- Review Champion: This individual manages the overall performance review process, collects and assimilates all slides and charts in a report form, and coordinates with all strategic objective owners and measurement leaders.
These three roles working together can help leaders explore a few critical questions: How are we doing? What are the things that drive our current performance? How are the various objectives performances affecting one another? Are the assumptions of our strategy working? What are the changes we need to make to deliver better performance?
The strategic performance analysis involves a six-step process, which one should follow in the same order to get the best results.
Stage 1: Collection of Data
- Check the validity and logic of themes, perspectives, objectives, metrics, and initiatives. Before collecting data check if any of the definitions of objectives have changed with respect to the overall strategy. Check also if your data sources for measurement have changed. Do you have initiatives with clear milestones to bridge strategic gaps?
- Collect the most current as well as historical information on measures and initiatives. Data are contained in many different sources internally: Accounting software, data warehouse for historical data, etc. You can also do surveys and interviews to collect data from customers, suppliers, etc.
- Collect external information such as regulatory, industry or arena, and others such as competitors, vendors, etc.
Stage 2: Analyzing Data
- Update objectives, measures and initiatives using the internal and external data that you have collected in the earlier three steps. This consists of editing the definitions of objectives and measures and also adding the latest data. When updating strategic objectives, bring clarity to the cause-effect linkages and also definition. As for measures, graphical representation with the latest data is best for easy understanding and discussions. Do that with the actual performance of the current period against target and also year-to-date.
- Analyze trends and cause-and-effect relationships in the data. This step is the core of strategic performance analysis process. Here’s where the leaders get insights into how well the enterprise is executing its strategy. It will also throw up the challenges to execution and what the causes to those problems are. The data must be analyzed at multiple levels – enterprise strategy, themes/perspectives, objectives, measures, and initiatives.
When you analyze measures, ask yourself some of the following questions:
- Is the measure the right one for the particular objective?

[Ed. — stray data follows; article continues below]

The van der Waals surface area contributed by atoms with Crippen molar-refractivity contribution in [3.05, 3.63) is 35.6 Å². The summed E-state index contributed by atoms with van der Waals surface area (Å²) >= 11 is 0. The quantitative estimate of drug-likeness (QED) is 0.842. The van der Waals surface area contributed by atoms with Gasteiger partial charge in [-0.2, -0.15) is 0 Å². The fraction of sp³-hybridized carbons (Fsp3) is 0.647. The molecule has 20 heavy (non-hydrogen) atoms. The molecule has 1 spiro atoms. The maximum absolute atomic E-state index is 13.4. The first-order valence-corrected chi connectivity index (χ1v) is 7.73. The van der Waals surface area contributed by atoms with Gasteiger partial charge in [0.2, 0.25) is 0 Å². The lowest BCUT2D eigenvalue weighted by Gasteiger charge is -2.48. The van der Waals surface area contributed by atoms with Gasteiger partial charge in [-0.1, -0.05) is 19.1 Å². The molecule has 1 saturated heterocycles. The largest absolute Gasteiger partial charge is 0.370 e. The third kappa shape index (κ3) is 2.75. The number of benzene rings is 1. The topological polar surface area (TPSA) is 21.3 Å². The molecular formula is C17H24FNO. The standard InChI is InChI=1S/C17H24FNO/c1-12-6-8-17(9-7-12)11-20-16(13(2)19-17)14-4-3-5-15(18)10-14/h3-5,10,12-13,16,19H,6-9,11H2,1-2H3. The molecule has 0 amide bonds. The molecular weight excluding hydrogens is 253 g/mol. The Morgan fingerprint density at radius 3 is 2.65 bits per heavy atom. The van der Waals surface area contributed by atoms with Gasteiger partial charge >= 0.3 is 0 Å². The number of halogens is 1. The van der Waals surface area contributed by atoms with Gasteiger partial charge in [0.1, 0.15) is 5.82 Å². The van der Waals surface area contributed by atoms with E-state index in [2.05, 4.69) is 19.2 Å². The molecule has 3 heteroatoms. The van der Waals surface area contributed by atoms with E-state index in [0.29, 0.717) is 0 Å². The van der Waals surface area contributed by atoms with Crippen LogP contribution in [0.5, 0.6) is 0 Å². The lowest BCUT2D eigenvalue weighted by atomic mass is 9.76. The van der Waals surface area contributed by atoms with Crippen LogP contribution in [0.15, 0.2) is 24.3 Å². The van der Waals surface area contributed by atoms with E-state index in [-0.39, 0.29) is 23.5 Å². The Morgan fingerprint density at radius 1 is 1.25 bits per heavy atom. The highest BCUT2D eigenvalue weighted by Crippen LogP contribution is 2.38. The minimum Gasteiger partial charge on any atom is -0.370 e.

- Does it accurately communicate the strategy?
- Is the lead measure driving the desired behavior?
- Are the links between measures in the same perspective or theme making sense?
Similarly, there are different types of questions you should ask for overall strategy, objectives, targets, and initiatives.
We have the unique process for analyzing performance and one of the things we do is using three different types of analysis, mainly to establish the cause and effect relationships between outcome and driver objectives and measures. Most leaders are familiar with these three types of analysis but they rarely do that in the right way, leading to poor analysis and understanding of the strategic performance. These are the three different types of analysis:
- Trends: Evaluate the same type of data over several successive measurement periods, typically monthly for the first year and then quarterly.
- Similar Relationships: Examine the same type of data from different units or departments or functions.
- Root Cause: Deep dive into the actions and events that you believe have generated the overall performance. You may use Fish-Bone or the IIAA (Issue-Implication-Action-Accountability) framework for this.
Summarise your findings in qualitative and quantitative terms. The objective here is to prepare the ground for the strategy review meeting of the leadership team. This is the ultimate aim of the performance-analysis process.
The quantitative data that are gathered for measures should be color coded with traffic signal colors (Green for target achievement, amber for warning, and red for problem alarm). It is not enough to have just quantitative data even if captured in attractive graphs, and so describing the interpretations of the same by the objective and measure owners is very crucial for facilitating stimulating discussions around the strategy.
The qualitative summary should address issues on current results, connections to other objectives, problem areas, caveats, improvement possibilities, risks, and recommendations.
Fig 2 above shows a typical summary template for one objective (Source: CustomerLab).
Most leaders face difficulties in preparing strategic performance analyses. Some are good with quantitative stuff and most do not apply their minds to the qualitative part. It is imperative that you as part of the senior leadership team ask the following questions while planning strategic performance analysis:
What types of data your organization currently gathers for performance analysis? Who gathers what? How does your organization make use of the data? What kinds of questions executives responsible ask about what is seen in the data? How do you currently summarize performance data? What’s working well – and what’s not – in your organization while preparing for performance analysis? What changes might merit progress?